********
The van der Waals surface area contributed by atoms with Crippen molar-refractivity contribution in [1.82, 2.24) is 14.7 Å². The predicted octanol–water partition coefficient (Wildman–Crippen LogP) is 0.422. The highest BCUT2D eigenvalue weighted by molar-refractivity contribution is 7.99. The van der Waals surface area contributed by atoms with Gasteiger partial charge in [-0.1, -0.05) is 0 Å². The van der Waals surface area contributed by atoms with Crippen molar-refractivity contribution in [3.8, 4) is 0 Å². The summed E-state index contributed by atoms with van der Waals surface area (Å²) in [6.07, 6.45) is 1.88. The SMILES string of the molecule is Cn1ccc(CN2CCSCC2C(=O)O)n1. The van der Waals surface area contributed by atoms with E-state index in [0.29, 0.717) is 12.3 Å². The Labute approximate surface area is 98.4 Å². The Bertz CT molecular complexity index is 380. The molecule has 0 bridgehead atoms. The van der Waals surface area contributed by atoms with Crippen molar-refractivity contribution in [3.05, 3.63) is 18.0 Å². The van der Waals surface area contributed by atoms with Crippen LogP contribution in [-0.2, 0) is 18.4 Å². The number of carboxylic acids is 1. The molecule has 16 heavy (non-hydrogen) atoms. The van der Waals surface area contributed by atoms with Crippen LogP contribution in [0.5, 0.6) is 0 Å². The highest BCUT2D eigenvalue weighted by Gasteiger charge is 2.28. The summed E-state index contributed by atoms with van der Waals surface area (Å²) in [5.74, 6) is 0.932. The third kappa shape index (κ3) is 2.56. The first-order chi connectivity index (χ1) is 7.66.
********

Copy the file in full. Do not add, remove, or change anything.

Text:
The van der Waals surface area contributed by atoms with Crippen molar-refractivity contribution in [1.82, 2.24) is 14.7 Å². The predicted octanol–water partition coefficient (Wildman–Crippen LogP) is 0.422. The highest BCUT2D eigenvalue weighted by molar-refractivity contribution is 7.99. The van der Waals surface area contributed by atoms with Gasteiger partial charge in [-0.1, -0.05) is 0 Å². The van der Waals surface area contributed by atoms with Crippen molar-refractivity contribution in [3.8, 4) is 0 Å². The summed E-state index contributed by atoms with van der Waals surface area (Å²) in [6.07, 6.45) is 1.88. The SMILES string of the molecule is Cn1ccc(CN2CCSCC2C(=O)O)n1. The van der Waals surface area contributed by atoms with E-state index in [0.29, 0.717) is 12.3 Å². The Labute approximate surface area is 98.4 Å². The Bertz CT molecular complexity index is 380. The molecule has 0 bridgehead atoms. The van der Waals surface area contributed by atoms with Crippen molar-refractivity contribution in [3.05, 3.63) is 18.0 Å². The van der Waals surface area contributed by atoms with Crippen LogP contribution in [-0.2, 0) is 18.4 Å². The number of carboxylic acids is 1. The molecule has 16 heavy (non-hydrogen) atoms. The van der Waals surface area contributed by atoms with Crippen LogP contribution in [0.5, 0.6) is 0 Å². The highest BCUT2D eigenvalue weighted by Gasteiger charge is 2.28. The summed E-state index contributed by atoms with van der Waals surface area (Å²) in [5.74, 6) is 0.932. The third kappa shape index (κ3) is 2.56. The first-order chi connectivity index (χ1) is 7.66.